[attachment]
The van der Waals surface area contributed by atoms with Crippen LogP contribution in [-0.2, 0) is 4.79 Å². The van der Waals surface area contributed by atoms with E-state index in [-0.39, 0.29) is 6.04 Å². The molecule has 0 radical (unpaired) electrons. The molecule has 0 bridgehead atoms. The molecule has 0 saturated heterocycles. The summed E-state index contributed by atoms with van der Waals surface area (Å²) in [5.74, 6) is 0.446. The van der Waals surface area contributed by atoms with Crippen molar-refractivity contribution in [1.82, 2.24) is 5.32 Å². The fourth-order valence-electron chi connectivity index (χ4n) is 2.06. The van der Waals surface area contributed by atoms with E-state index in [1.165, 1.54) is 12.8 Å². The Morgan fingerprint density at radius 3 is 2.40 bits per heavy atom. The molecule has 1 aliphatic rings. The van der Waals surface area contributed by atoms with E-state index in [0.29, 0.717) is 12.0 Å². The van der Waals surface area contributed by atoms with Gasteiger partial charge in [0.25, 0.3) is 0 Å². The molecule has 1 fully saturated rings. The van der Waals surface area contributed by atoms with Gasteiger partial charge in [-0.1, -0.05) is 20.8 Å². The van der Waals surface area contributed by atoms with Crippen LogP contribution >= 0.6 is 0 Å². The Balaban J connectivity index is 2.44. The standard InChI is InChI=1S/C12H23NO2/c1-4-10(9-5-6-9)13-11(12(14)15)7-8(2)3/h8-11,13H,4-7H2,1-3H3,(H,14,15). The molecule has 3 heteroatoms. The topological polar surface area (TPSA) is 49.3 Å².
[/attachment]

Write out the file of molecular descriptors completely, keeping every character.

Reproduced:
The van der Waals surface area contributed by atoms with Crippen LogP contribution in [-0.2, 0) is 4.79 Å². The van der Waals surface area contributed by atoms with E-state index in [-0.39, 0.29) is 6.04 Å². The molecule has 0 radical (unpaired) electrons. The molecule has 0 bridgehead atoms. The molecule has 0 saturated heterocycles. The summed E-state index contributed by atoms with van der Waals surface area (Å²) in [5.74, 6) is 0.446. The van der Waals surface area contributed by atoms with Crippen molar-refractivity contribution in [1.82, 2.24) is 5.32 Å². The fourth-order valence-electron chi connectivity index (χ4n) is 2.06. The van der Waals surface area contributed by atoms with E-state index in [1.165, 1.54) is 12.8 Å². The Morgan fingerprint density at radius 3 is 2.40 bits per heavy atom. The molecule has 1 aliphatic rings. The van der Waals surface area contributed by atoms with E-state index in [0.29, 0.717) is 12.0 Å². The van der Waals surface area contributed by atoms with Gasteiger partial charge in [0.25, 0.3) is 0 Å². The molecule has 1 fully saturated rings. The van der Waals surface area contributed by atoms with Gasteiger partial charge in [-0.1, -0.05) is 20.8 Å². The van der Waals surface area contributed by atoms with Crippen LogP contribution >= 0.6 is 0 Å². The Balaban J connectivity index is 2.44. The standard InChI is InChI=1S/C12H23NO2/c1-4-10(9-5-6-9)13-11(12(14)15)7-8(2)3/h8-11,13H,4-7H2,1-3H3,(H,14,15). The molecule has 3 heteroatoms. The topological polar surface area (TPSA) is 49.3 Å².